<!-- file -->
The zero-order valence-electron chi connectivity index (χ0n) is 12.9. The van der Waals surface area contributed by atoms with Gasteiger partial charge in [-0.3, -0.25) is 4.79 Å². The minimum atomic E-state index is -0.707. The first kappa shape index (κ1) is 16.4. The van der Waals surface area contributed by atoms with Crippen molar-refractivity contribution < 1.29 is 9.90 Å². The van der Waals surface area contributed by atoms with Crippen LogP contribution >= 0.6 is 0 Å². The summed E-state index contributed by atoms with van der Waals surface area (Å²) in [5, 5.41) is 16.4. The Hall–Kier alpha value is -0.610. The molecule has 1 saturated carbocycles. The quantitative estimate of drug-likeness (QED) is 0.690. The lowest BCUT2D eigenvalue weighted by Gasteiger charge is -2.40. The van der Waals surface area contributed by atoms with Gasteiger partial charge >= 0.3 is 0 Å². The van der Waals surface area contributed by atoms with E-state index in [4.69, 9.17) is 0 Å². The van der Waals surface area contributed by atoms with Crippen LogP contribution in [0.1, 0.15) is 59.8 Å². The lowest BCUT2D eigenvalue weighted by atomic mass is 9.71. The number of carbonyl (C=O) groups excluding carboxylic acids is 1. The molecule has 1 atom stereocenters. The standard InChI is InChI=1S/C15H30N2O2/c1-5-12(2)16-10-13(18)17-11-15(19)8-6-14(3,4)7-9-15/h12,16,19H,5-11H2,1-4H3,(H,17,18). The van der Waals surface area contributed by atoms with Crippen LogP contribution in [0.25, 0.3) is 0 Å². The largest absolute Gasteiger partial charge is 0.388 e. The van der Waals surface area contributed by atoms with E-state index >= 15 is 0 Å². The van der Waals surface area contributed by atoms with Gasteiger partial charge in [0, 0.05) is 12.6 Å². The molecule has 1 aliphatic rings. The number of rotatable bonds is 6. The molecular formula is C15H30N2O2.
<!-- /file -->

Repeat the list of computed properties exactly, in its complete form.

The zero-order valence-electron chi connectivity index (χ0n) is 12.9. The van der Waals surface area contributed by atoms with Gasteiger partial charge in [-0.3, -0.25) is 4.79 Å². The minimum atomic E-state index is -0.707. The first kappa shape index (κ1) is 16.4. The van der Waals surface area contributed by atoms with Crippen molar-refractivity contribution < 1.29 is 9.90 Å². The van der Waals surface area contributed by atoms with Crippen LogP contribution >= 0.6 is 0 Å². The summed E-state index contributed by atoms with van der Waals surface area (Å²) in [5, 5.41) is 16.4. The Hall–Kier alpha value is -0.610. The molecule has 1 saturated carbocycles. The quantitative estimate of drug-likeness (QED) is 0.690. The lowest BCUT2D eigenvalue weighted by Gasteiger charge is -2.40. The van der Waals surface area contributed by atoms with Gasteiger partial charge >= 0.3 is 0 Å². The van der Waals surface area contributed by atoms with E-state index in [4.69, 9.17) is 0 Å². The van der Waals surface area contributed by atoms with Crippen LogP contribution in [0.1, 0.15) is 59.8 Å². The lowest BCUT2D eigenvalue weighted by atomic mass is 9.71. The number of carbonyl (C=O) groups excluding carboxylic acids is 1. The molecule has 1 atom stereocenters. The standard InChI is InChI=1S/C15H30N2O2/c1-5-12(2)16-10-13(18)17-11-15(19)8-6-14(3,4)7-9-15/h12,16,19H,5-11H2,1-4H3,(H,17,18). The van der Waals surface area contributed by atoms with Crippen LogP contribution in [0.25, 0.3) is 0 Å². The largest absolute Gasteiger partial charge is 0.388 e. The van der Waals surface area contributed by atoms with E-state index >= 15 is 0 Å². The van der Waals surface area contributed by atoms with Gasteiger partial charge in [0, 0.05) is 12.6 Å². The molecule has 1 aliphatic rings. The number of rotatable bonds is 6. The molecular formula is C15H30N2O2.